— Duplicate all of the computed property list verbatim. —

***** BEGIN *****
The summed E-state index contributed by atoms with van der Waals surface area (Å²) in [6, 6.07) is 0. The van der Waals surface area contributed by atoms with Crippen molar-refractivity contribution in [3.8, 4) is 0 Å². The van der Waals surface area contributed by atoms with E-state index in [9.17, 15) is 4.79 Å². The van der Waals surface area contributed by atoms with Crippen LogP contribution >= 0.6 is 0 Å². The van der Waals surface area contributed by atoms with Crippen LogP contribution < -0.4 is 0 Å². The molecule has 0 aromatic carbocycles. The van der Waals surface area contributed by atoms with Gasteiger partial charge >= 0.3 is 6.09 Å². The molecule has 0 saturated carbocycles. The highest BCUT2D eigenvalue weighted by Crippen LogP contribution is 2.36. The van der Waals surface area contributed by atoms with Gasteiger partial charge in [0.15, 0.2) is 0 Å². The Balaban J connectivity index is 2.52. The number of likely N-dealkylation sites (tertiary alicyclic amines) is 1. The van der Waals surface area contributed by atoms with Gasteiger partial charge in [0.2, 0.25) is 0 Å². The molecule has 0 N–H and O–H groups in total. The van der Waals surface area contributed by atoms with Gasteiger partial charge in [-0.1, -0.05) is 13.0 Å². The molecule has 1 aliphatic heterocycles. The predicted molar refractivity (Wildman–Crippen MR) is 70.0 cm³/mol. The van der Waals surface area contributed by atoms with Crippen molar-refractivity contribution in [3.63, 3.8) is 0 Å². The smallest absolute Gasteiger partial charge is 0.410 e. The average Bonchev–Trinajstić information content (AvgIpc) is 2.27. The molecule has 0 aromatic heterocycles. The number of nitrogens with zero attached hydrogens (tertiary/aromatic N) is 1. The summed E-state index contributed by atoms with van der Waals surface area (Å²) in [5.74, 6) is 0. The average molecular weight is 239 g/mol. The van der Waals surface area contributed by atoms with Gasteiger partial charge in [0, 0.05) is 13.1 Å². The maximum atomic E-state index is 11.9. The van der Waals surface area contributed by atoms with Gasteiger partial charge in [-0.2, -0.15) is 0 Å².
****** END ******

The summed E-state index contributed by atoms with van der Waals surface area (Å²) in [6, 6.07) is 0. The van der Waals surface area contributed by atoms with Crippen molar-refractivity contribution in [3.8, 4) is 0 Å². The van der Waals surface area contributed by atoms with E-state index in [9.17, 15) is 4.79 Å². The van der Waals surface area contributed by atoms with Crippen LogP contribution >= 0.6 is 0 Å². The van der Waals surface area contributed by atoms with Crippen LogP contribution < -0.4 is 0 Å². The molecule has 0 aromatic carbocycles. The van der Waals surface area contributed by atoms with Gasteiger partial charge >= 0.3 is 6.09 Å². The molecule has 0 saturated carbocycles. The highest BCUT2D eigenvalue weighted by Crippen LogP contribution is 2.36. The van der Waals surface area contributed by atoms with Gasteiger partial charge in [0.15, 0.2) is 0 Å². The Balaban J connectivity index is 2.52. The number of likely N-dealkylation sites (tertiary alicyclic amines) is 1. The van der Waals surface area contributed by atoms with Gasteiger partial charge in [0.2, 0.25) is 0 Å². The molecule has 0 N–H and O–H groups in total. The van der Waals surface area contributed by atoms with Gasteiger partial charge in [-0.1, -0.05) is 13.0 Å². The molecule has 1 aliphatic heterocycles. The predicted molar refractivity (Wildman–Crippen MR) is 70.0 cm³/mol. The van der Waals surface area contributed by atoms with Crippen molar-refractivity contribution in [3.63, 3.8) is 0 Å². The smallest absolute Gasteiger partial charge is 0.410 e. The average Bonchev–Trinajstić information content (AvgIpc) is 2.27. The molecule has 0 aromatic heterocycles. The number of nitrogens with zero attached hydrogens (tertiary/aromatic N) is 1. The summed E-state index contributed by atoms with van der Waals surface area (Å²) in [5.74, 6) is 0. The average molecular weight is 239 g/mol. The van der Waals surface area contributed by atoms with Gasteiger partial charge in [0, 0.05) is 13.1 Å². The maximum atomic E-state index is 11.9. The van der Waals surface area contributed by atoms with Gasteiger partial charge in [-0.2, -0.15) is 0 Å².